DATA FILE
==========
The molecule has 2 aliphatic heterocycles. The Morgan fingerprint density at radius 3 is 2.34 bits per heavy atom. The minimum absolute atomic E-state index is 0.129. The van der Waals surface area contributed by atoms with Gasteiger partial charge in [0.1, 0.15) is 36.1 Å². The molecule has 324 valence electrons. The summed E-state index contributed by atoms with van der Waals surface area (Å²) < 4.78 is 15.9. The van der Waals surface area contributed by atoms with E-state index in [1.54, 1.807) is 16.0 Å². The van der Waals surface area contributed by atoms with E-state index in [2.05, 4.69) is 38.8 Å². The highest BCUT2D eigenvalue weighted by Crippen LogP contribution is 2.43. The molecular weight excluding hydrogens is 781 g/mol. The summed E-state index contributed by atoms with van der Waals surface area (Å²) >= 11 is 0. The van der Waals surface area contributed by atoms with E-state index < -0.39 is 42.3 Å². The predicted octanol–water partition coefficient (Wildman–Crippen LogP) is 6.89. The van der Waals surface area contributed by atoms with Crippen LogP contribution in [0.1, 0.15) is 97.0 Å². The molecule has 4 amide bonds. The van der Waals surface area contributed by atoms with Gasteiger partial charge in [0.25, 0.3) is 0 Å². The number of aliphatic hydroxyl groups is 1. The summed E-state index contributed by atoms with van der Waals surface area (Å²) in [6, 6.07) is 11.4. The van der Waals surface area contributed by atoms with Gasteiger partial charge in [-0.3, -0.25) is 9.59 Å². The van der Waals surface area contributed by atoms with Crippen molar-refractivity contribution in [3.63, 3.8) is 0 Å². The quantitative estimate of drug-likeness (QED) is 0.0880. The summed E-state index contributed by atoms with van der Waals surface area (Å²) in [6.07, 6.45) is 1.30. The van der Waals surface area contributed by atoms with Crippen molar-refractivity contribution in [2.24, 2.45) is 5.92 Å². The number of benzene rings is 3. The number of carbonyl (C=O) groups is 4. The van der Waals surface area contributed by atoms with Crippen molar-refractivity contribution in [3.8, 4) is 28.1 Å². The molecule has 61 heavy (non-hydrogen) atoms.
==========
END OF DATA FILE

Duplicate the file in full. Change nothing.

The molecule has 2 aliphatic heterocycles. The Morgan fingerprint density at radius 3 is 2.34 bits per heavy atom. The minimum absolute atomic E-state index is 0.129. The van der Waals surface area contributed by atoms with Gasteiger partial charge in [0.1, 0.15) is 36.1 Å². The molecule has 324 valence electrons. The summed E-state index contributed by atoms with van der Waals surface area (Å²) < 4.78 is 15.9. The van der Waals surface area contributed by atoms with E-state index in [1.54, 1.807) is 16.0 Å². The van der Waals surface area contributed by atoms with E-state index in [2.05, 4.69) is 38.8 Å². The highest BCUT2D eigenvalue weighted by Crippen LogP contribution is 2.43. The molecular weight excluding hydrogens is 781 g/mol. The summed E-state index contributed by atoms with van der Waals surface area (Å²) >= 11 is 0. The van der Waals surface area contributed by atoms with E-state index < -0.39 is 42.3 Å². The predicted octanol–water partition coefficient (Wildman–Crippen LogP) is 6.89. The van der Waals surface area contributed by atoms with Crippen LogP contribution in [0.1, 0.15) is 97.0 Å². The molecule has 4 amide bonds. The van der Waals surface area contributed by atoms with Gasteiger partial charge in [0.25, 0.3) is 0 Å². The number of aliphatic hydroxyl groups is 1. The summed E-state index contributed by atoms with van der Waals surface area (Å²) in [6, 6.07) is 11.4. The van der Waals surface area contributed by atoms with Gasteiger partial charge in [-0.3, -0.25) is 9.59 Å². The van der Waals surface area contributed by atoms with Crippen molar-refractivity contribution in [3.63, 3.8) is 0 Å². The quantitative estimate of drug-likeness (QED) is 0.0880. The summed E-state index contributed by atoms with van der Waals surface area (Å²) in [6.07, 6.45) is 1.30. The van der Waals surface area contributed by atoms with Crippen molar-refractivity contribution in [2.24, 2.45) is 5.92 Å². The number of benzene rings is 3. The number of carbonyl (C=O) groups is 4. The van der Waals surface area contributed by atoms with Crippen molar-refractivity contribution in [3.8, 4) is 28.1 Å². The molecule has 61 heavy (non-hydrogen) atoms.